My recent trip to Portland for a Vasa convention took some of the wind out of those snobbish sails. I'd booked a room in the convention hotel, the Portland Airport Sheraton, which is--it almost goes without saying--the sort of place I usually eschew in favor of a hostel or B & B.
At first, I was satisfyingly out of step with my surroundings. I took the train from Seattle to Portland and dragged my backpack and old-fashioned un-wheeled garment bag up to James' office. James and I went to lunch at a great sidewalk schnitzel joint, after which I retrieved my bags and took the lightrail out to the airport, where I picked up the free shuttle to the hotel. I took great delight in answering my fellow conventiongoers' queries about traffic with, "Oh, I took the train."
And, of course, the hotel was every bit as dismally pretentious as I'd hoped it would be. My room featured a flat-screen TV and a grand view of the parking lot. A vinyl folder on the desk detailed, in several tabbed sections, the various additional comforts that could be mine for a slight addition to the bill. I was quietly glorying in the horror of it when I noticed the power strip.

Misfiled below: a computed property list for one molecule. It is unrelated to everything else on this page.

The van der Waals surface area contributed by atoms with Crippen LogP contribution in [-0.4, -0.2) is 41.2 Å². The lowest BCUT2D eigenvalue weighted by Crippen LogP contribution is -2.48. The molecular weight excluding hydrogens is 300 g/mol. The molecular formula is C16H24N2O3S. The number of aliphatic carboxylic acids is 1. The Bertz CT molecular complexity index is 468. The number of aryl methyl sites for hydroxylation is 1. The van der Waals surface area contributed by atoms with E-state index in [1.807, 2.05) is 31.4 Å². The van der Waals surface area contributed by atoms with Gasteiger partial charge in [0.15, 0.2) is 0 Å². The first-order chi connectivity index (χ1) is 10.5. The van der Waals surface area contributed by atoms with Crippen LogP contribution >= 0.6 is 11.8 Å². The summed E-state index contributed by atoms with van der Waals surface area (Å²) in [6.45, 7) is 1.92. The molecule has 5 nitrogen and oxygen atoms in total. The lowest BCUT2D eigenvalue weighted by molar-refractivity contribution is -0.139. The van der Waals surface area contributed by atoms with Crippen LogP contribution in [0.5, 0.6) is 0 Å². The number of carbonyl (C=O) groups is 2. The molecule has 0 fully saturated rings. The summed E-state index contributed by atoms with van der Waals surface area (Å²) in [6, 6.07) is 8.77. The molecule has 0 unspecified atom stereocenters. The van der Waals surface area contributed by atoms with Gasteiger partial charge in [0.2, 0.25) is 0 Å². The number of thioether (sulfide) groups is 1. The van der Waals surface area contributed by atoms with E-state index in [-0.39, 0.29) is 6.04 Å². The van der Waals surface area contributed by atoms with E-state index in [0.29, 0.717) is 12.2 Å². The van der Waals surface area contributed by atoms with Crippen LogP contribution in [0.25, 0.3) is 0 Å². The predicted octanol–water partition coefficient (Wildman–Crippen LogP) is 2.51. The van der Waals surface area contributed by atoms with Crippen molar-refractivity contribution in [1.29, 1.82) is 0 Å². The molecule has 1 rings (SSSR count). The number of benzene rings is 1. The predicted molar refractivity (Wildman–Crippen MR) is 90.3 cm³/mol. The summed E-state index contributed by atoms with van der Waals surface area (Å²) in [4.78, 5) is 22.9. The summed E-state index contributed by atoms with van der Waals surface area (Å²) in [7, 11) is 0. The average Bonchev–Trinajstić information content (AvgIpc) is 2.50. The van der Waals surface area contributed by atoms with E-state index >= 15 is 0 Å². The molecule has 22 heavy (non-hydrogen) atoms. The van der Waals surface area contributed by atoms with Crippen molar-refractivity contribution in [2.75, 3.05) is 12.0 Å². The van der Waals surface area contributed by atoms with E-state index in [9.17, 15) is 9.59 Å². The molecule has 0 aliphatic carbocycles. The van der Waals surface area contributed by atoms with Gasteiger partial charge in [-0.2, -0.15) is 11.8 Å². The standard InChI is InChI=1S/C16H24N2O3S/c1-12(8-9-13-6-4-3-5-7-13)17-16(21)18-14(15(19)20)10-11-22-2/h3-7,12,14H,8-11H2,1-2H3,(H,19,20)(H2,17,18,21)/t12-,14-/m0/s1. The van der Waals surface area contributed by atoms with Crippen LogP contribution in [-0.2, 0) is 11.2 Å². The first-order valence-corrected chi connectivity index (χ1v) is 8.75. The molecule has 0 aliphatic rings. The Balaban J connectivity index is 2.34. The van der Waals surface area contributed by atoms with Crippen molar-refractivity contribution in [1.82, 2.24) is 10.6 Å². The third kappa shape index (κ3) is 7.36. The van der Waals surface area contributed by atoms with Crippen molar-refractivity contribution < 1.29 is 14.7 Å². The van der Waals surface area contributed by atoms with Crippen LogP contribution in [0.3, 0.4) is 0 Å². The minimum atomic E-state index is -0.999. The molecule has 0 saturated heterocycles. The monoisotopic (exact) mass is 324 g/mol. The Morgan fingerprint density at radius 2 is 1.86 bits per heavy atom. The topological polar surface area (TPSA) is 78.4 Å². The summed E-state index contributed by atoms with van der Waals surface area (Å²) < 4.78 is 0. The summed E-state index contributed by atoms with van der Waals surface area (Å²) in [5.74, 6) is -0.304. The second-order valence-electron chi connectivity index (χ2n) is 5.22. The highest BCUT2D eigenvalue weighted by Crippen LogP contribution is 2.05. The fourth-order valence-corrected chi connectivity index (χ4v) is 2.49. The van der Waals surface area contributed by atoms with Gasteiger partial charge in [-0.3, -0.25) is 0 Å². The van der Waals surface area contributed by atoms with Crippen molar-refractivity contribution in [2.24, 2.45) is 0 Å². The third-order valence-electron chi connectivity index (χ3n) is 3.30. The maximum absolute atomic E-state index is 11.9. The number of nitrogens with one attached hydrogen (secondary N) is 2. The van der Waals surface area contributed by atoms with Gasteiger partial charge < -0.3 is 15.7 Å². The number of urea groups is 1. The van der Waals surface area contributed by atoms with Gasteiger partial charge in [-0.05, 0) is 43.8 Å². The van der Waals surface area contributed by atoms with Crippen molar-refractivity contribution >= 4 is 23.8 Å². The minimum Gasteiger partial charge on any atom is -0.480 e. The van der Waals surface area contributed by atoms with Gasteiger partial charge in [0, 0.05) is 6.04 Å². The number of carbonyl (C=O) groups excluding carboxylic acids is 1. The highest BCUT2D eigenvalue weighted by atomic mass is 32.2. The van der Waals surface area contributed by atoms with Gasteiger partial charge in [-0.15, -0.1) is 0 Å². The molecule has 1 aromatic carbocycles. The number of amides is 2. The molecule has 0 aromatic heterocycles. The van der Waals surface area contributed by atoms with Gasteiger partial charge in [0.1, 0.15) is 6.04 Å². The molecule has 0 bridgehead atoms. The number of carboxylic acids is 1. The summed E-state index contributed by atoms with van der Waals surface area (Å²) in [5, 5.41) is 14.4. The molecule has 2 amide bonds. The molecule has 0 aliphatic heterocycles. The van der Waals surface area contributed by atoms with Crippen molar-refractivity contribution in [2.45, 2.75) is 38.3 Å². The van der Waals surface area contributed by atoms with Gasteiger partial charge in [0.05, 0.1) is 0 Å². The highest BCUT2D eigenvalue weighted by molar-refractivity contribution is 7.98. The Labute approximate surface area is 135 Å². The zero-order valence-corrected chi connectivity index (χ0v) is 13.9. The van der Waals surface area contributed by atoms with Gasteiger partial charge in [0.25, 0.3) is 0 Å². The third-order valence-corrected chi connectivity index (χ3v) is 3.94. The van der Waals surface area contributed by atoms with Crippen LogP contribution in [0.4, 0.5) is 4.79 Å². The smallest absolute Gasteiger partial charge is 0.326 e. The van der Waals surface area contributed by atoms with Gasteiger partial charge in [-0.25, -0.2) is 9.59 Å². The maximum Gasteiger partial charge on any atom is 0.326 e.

Now, for the first time ever, my packing list for this trip had included a section entitled "Electronics," which read in part
As I put together the list, I'd actually thought, "Perhaps I should bring a power strip." I hadn't--but in this one particular the Sheraton had anticipated my needs. Before long, I had my laptop, phone, and palm all happily plugged in side by side, and my mp3 player plugged in to a USB port on the laptop. It was just like home, only better...and that was before I discovered I could use the free wi-fi to watch streaming video via my Netflix account.
I was deeply reassured to find I liked the B & B I'd booked for my last night in Portland better, despite the lack of power strips and the inferior wi-fi service. If you ever need a place to stay in Portland, I highly recommend Portland's White House. It's lovely and on a bus line!